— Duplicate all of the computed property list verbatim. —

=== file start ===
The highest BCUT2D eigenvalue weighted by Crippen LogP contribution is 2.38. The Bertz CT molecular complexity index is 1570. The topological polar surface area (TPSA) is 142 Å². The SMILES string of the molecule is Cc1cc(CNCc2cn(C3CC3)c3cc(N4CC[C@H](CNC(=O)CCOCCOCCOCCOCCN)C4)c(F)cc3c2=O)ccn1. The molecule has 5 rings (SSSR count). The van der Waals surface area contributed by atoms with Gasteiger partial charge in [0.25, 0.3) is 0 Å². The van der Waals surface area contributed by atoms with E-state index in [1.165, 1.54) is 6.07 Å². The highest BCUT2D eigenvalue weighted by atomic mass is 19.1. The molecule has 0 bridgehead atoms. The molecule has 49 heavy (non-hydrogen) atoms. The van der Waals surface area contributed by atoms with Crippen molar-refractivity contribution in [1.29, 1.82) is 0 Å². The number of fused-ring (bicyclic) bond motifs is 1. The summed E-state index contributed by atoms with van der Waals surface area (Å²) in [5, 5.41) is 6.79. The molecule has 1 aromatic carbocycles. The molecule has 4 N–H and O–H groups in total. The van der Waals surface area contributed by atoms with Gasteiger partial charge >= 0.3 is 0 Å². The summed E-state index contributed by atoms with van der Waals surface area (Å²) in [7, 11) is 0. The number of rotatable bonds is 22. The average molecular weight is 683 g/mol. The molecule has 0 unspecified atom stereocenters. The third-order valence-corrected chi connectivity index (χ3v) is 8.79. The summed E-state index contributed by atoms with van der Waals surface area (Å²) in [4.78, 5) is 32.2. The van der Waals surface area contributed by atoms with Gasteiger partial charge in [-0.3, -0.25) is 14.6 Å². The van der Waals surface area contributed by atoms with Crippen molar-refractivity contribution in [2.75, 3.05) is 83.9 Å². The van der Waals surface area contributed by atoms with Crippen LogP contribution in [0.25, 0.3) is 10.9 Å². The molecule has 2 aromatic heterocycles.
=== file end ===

The highest BCUT2D eigenvalue weighted by Crippen LogP contribution is 2.38. The Bertz CT molecular complexity index is 1570. The topological polar surface area (TPSA) is 142 Å². The SMILES string of the molecule is Cc1cc(CNCc2cn(C3CC3)c3cc(N4CC[C@H](CNC(=O)CCOCCOCCOCCOCCN)C4)c(F)cc3c2=O)ccn1. The molecule has 5 rings (SSSR count). The van der Waals surface area contributed by atoms with Gasteiger partial charge in [0.25, 0.3) is 0 Å². The van der Waals surface area contributed by atoms with E-state index in [1.165, 1.54) is 6.07 Å². The highest BCUT2D eigenvalue weighted by atomic mass is 19.1. The molecule has 0 bridgehead atoms. The molecule has 49 heavy (non-hydrogen) atoms. The van der Waals surface area contributed by atoms with Crippen molar-refractivity contribution in [1.29, 1.82) is 0 Å². The number of fused-ring (bicyclic) bond motifs is 1. The summed E-state index contributed by atoms with van der Waals surface area (Å²) in [5, 5.41) is 6.79. The molecule has 1 aromatic carbocycles. The molecule has 4 N–H and O–H groups in total. The van der Waals surface area contributed by atoms with Gasteiger partial charge >= 0.3 is 0 Å². The summed E-state index contributed by atoms with van der Waals surface area (Å²) in [7, 11) is 0. The number of rotatable bonds is 22. The average molecular weight is 683 g/mol. The molecule has 0 unspecified atom stereocenters. The third-order valence-corrected chi connectivity index (χ3v) is 8.79. The summed E-state index contributed by atoms with van der Waals surface area (Å²) in [4.78, 5) is 32.2. The van der Waals surface area contributed by atoms with Gasteiger partial charge in [-0.3, -0.25) is 14.6 Å². The van der Waals surface area contributed by atoms with Crippen molar-refractivity contribution in [2.75, 3.05) is 83.9 Å². The van der Waals surface area contributed by atoms with Crippen LogP contribution in [0.25, 0.3) is 10.9 Å². The molecule has 2 aromatic heterocycles.